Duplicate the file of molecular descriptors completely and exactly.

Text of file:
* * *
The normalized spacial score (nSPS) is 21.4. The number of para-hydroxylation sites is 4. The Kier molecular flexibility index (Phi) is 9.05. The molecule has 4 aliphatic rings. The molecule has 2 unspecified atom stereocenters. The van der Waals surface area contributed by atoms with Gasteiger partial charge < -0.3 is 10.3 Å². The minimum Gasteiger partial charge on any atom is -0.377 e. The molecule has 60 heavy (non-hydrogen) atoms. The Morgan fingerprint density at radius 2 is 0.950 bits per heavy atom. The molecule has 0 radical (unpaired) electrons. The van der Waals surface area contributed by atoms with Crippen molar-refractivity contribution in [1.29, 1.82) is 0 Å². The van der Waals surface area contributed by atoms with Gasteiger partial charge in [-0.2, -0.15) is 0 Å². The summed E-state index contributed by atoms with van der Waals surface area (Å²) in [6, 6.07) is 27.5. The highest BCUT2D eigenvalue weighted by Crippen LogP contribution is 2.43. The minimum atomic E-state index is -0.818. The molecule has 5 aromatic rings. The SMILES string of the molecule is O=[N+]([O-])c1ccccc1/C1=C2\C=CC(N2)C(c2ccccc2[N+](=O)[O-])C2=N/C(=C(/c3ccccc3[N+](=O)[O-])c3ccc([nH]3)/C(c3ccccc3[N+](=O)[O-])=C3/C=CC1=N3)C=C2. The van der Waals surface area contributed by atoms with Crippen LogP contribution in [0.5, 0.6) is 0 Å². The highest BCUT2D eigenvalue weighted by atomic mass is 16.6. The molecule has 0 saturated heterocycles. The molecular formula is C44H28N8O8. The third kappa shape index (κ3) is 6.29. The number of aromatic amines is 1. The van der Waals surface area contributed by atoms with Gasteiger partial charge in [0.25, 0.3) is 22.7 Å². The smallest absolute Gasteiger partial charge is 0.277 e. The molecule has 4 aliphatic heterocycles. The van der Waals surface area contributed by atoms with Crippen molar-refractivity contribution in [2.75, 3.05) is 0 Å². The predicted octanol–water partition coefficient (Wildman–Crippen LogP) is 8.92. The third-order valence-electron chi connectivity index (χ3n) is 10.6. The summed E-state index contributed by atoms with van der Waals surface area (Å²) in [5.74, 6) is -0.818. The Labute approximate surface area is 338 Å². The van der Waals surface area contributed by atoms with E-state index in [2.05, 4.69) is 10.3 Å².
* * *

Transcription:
The normalized spacial score (nSPS) is 21.4. The number of para-hydroxylation sites is 4. The Kier molecular flexibility index (Phi) is 9.05. The molecule has 4 aliphatic rings. The molecule has 2 unspecified atom stereocenters. The van der Waals surface area contributed by atoms with Gasteiger partial charge < -0.3 is 10.3 Å². The minimum Gasteiger partial charge on any atom is -0.377 e. The molecule has 60 heavy (non-hydrogen) atoms. The Morgan fingerprint density at radius 2 is 0.950 bits per heavy atom. The molecule has 0 radical (unpaired) electrons. The van der Waals surface area contributed by atoms with Crippen molar-refractivity contribution in [1.29, 1.82) is 0 Å². The van der Waals surface area contributed by atoms with Gasteiger partial charge in [-0.2, -0.15) is 0 Å². The summed E-state index contributed by atoms with van der Waals surface area (Å²) in [6, 6.07) is 27.5. The highest BCUT2D eigenvalue weighted by Crippen LogP contribution is 2.43. The minimum atomic E-state index is -0.818. The molecule has 5 aromatic rings. The SMILES string of the molecule is O=[N+]([O-])c1ccccc1/C1=C2\C=CC(N2)C(c2ccccc2[N+](=O)[O-])C2=N/C(=C(/c3ccccc3[N+](=O)[O-])c3ccc([nH]3)/C(c3ccccc3[N+](=O)[O-])=C3/C=CC1=N3)C=C2. The van der Waals surface area contributed by atoms with Crippen LogP contribution in [0.5, 0.6) is 0 Å². The highest BCUT2D eigenvalue weighted by atomic mass is 16.6. The molecule has 0 saturated heterocycles. The molecular formula is C44H28N8O8. The third kappa shape index (κ3) is 6.29. The number of aromatic amines is 1. The van der Waals surface area contributed by atoms with Gasteiger partial charge in [0.25, 0.3) is 22.7 Å². The smallest absolute Gasteiger partial charge is 0.277 e. The molecule has 4 aliphatic heterocycles. The van der Waals surface area contributed by atoms with Crippen molar-refractivity contribution in [2.75, 3.05) is 0 Å². The predicted octanol–water partition coefficient (Wildman–Crippen LogP) is 8.92. The third-order valence-electron chi connectivity index (χ3n) is 10.6. The summed E-state index contributed by atoms with van der Waals surface area (Å²) in [5.74, 6) is -0.818. The Labute approximate surface area is 338 Å². The van der Waals surface area contributed by atoms with E-state index in [2.05, 4.69) is 10.3 Å².